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Handbook of Forensic Psychiatric Practice in Capital Cases


As described in the Preface, forensic psychiatry comprises both the psychiatry of mental disorder and offending behaviour, that is, clinical forensic psychiatry, plus law as it relates to all psychiatry, both civil and criminal law, or legal psychiatry.


Te handbook concentrates on presenting aspects of clinical forensic psychiatry; description of law per se relevant to capital trials, sentencing, mercy hearings and to the carrying out of execution are presented in a separate handbook, written by legal practitioners. However, a crucial ‘bridge’ between clinical forensic psychiatry and law as it relates to psychiatry is ‘the role of psychiatry within legal process’. And the handbook does ‘refer across’ to legal tests, so as to offer an understanding of the ‘frontier’ between psychiatry and elements of law applicable to capital cases (see Chapter 2 generally). So, for example, in the chapters which offer advice on assessment and report writing each for pre-trial matters, trial matters, including psychiatric defences, sentencing hearings and mercy hearings we describe relevant legal tests so as to offer advice on how psychiatric assessment and report writing can be properly conducted, in order to be directly relevant to, and ‘translated into’, (see Chapter 2) those individual tests.


Hence, what the handbook offers mainly is presentation of clinical information and method relevant particularly to stages of capital legal cases. It does not, therefore, offer a comprehensive guide broadly to clinical forensic psychiatric practice in a health setting, other than where such information is of particular relevance to legal process. It follows that, if the reader requires a comprehensive guide to assessing and treating mentally disordered offenders, be it under court originating orders or under civil mental health legislation, s/he should consult a comprehensive forensic psychiatric text, such as the Oxford Specialist Handbook of Forensic Psychiatry.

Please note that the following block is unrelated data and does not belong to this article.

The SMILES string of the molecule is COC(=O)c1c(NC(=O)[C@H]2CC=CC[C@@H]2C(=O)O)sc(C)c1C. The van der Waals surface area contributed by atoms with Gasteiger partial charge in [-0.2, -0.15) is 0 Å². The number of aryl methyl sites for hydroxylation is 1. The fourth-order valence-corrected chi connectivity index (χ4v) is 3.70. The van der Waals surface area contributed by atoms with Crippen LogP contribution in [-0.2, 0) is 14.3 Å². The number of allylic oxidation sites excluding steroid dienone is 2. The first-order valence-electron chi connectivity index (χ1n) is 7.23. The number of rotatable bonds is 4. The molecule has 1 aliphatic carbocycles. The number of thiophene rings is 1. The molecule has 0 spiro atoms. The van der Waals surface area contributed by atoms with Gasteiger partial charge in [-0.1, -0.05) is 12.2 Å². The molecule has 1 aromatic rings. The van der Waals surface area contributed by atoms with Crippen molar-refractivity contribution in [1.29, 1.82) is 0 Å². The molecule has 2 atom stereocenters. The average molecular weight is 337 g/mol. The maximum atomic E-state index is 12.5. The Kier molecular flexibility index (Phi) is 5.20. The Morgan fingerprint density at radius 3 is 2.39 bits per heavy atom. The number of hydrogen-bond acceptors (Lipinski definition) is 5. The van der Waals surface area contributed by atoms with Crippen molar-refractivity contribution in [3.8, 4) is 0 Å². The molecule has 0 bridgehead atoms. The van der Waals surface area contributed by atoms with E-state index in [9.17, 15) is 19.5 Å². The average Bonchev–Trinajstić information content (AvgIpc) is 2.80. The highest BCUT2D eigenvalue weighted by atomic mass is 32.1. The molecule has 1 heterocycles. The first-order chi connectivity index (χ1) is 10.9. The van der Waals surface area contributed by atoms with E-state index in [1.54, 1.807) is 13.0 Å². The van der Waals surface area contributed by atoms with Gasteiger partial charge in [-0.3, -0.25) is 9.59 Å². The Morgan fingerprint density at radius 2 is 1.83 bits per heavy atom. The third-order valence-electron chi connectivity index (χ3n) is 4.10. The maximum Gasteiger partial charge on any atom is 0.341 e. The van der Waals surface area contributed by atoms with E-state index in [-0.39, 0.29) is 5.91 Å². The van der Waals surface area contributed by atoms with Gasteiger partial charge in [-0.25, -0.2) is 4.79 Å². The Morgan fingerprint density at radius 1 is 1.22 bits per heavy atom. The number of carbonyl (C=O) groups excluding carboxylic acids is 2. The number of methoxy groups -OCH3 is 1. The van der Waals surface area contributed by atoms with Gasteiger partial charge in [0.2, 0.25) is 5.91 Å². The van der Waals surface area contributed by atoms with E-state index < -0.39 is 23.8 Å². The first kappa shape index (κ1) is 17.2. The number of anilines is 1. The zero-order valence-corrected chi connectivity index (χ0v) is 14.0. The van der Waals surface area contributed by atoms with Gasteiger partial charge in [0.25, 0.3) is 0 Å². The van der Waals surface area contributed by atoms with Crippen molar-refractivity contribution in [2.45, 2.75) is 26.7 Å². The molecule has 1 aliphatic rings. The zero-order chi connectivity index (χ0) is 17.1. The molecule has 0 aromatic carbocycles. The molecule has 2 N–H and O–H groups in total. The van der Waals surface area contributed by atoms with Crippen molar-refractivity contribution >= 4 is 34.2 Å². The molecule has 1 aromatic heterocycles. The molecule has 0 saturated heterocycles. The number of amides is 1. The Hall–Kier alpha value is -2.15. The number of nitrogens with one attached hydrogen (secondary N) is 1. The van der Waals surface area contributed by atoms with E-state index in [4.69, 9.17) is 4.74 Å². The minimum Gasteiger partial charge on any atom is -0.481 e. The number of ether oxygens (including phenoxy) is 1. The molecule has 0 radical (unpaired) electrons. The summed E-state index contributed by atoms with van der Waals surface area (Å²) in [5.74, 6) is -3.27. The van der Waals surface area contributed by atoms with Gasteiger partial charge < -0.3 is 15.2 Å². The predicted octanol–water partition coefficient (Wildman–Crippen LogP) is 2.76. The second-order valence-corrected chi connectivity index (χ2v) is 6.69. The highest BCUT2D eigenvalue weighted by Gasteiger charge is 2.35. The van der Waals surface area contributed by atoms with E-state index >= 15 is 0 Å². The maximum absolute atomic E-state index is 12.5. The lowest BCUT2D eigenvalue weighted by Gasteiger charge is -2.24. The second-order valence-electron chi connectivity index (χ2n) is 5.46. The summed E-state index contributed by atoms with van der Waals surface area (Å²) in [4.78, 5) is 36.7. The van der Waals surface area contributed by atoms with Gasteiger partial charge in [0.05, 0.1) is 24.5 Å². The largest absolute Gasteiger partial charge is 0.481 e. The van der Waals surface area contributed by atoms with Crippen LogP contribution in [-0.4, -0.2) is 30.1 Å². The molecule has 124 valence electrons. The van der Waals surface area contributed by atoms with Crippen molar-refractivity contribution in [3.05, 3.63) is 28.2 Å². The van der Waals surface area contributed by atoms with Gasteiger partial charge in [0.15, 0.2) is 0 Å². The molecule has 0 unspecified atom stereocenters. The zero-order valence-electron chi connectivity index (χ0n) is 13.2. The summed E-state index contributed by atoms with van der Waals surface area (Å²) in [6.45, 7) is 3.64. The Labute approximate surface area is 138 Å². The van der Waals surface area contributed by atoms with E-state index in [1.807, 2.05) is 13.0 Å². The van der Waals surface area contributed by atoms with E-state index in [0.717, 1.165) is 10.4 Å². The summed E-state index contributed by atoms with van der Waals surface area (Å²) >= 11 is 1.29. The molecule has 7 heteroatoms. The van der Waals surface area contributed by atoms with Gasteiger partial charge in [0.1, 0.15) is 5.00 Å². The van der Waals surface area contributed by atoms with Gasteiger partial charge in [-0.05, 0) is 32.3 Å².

Tis handbook also cannot, and does not, offer a fully comprehensive and general guide to ‘practicing forensic psychiatry in the courts’. Rather, it offers a much reduced version of what might be found dealt with extensively within the Oxford Handbook, and focused particularly on the application of psychiatry within capital cases. By way of illustration of the point, Chapter 3, which deals with the relationship between mental disorder and violence, is much reduced from what appears within the equivalent section of the Oxford Handbook. In this handbook all we can attempt is to offer skeletal information about a topic, sufficient to give the reader ‘the bare bones’ of a topic and sufficient to give him/her an ‘understanding’ of the topic.


As further illustrations of the ‘reduction’ which we have applied, the reader will find only limited coverage of ‘risk assessment’, and coverage which is focused particularly on presentation of risk assessments into legal proceedings. In addition only limited, ‘first principle’ coverage of ‘ethical issues’ and ‘ethical decision making’ in forensic psychiatry are included, with particular emphasis upon ethical issues for clinicians as they occur within capital cases.


In summary, therefore as described in the Oxford Handbook, clinical forensic psychiatry is concerned with the assessment and treatment of mental disorder where that disorder appears to be associated (not necessarily causally) with offending behaviour, whether or not the patient has been convicted. Clinical forensic psychiatry is also particularly closely engaged with law and legal psychiatry so that a clear understanding of law is necessary in order to practise clinically. For example, it is not possible to negotiate your patient out of the criminal justice system and into mental health care without knowledge of the relevant law. Clinical forensic psychiatry can be pursued effectively and ethically only if it is based on substantial knowledge of the law and legal process, and its interface with psychiatric practice (see


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